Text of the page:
The Mel Fisher Maritime Heritage Society has a terrific presentation about the end of the United States Slave Trade at
You can learn more about Helike at the home page of the Helike Project .
John Noble Wilford wrote about Helike for the New York Times:  Scientists Unearth Urban Center More Ancient Than Plato. New York Times, 2 December 2003.
Carlos Zarikian, who analyzed marine fossils for the Helike Project, has posted a scientific examination of the Helike drill cores in “Environmental Analysis of Cores from the Helike Delta.”
To learn about how ground penetrating radar was used to find ancient Helike ruins, visit “The Search for Ancient Helike.”
For Justin's own gateway to his databases, essays, and scholarship visit
The Blood of Kings: Dynasty and Ritual in Maya Art, by Linda Schele and Mary Miller, with photographs by Justin Kerr, remains the most powerful introduction to the ancient Maya.
The Art of the Maya Scribe by Mike Coe and Justin Kerr is a fascinating exploration of the world of the scribe's role at court and in Maya iconography.
Michael Coe's Breaking the Maya Code tells the story of how generations of Maya scholars cracked the code of Maya hieroglyphics.
One of Justin's most important achievements has been his contribution to the conception and creation of the Foundation for the Advancement of Mesoamerican Studies (FAMSI). On the web, visit, FAMSI's home page Here you can access a wealth of material about the ancient Maya and current research, as well as Justin's photographic databases.
You can purchase the six volumes of The Maya Vase Books through either Justin's or the  FAMSI websites.  

Merle and her team have assembled a fantastic series of Web sites.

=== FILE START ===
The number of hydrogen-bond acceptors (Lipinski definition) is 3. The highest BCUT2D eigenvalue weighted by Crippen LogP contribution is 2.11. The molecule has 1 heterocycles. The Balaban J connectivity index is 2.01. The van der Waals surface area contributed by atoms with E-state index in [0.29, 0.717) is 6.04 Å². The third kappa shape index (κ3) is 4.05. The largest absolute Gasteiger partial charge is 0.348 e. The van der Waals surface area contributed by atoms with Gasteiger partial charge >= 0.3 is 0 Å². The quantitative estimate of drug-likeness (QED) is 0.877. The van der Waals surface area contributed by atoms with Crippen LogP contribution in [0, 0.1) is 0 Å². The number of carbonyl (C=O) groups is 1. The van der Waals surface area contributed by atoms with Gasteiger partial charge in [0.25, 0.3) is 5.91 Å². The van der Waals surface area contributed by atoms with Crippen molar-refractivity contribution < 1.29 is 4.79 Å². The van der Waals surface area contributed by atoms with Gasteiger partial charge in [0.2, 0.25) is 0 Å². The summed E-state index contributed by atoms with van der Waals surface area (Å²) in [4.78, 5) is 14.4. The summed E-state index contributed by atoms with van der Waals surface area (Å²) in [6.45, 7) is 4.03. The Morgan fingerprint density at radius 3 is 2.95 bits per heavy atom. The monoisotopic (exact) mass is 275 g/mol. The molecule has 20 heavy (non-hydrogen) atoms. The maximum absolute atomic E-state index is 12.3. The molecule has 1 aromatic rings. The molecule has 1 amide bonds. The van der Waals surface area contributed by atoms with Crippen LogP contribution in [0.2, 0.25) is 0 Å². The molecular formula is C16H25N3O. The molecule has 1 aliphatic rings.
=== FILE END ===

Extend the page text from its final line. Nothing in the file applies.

Mesoweb serves as the main site, linking to her own and many other important Mesoamerican web sites.
Of special note are Merle's foundation, the Precolumbian Art Research Institute and information about Palenque at the Palenque Project.
You can see Merle's rubbings at her database, "Rubbings of Maya Sculpture."
Check out  Arlen Chase's reports on his excavations at Caracol.

This article first appeared in Archaeology.
NASA's Archaeology Homepage reviews the agency's work in Guatemala, Arizona, Costa Rica, and New Mexico.
NASA, the Air Force, and Global Science and Technology Inc. provide a thorough on-line Remote Sensing Tutorial.
See some astonishing photos at Space Imaging, which supplies satellite data to the NASA archaeology program.
Visit Dan Irwin's Viva La Selva to find out about his efforts to improve life in San Andres, Guatemala.

This article first appeared in Archaeology.
The Laboratory of Tree Ring Research is the oldest dendrochronology center in the world.
The Ancient Bristlecone Pine page is a beautiful website and features a wealth of bristlecone information.
If you're visiting the Ancient Bristlecone Pine Forest, click here for helpful travel and lodging information for nearby Bishop, California.
Consult the  Ultimate Tree Ring Pages for everything you may ever need to know about dendrochronology.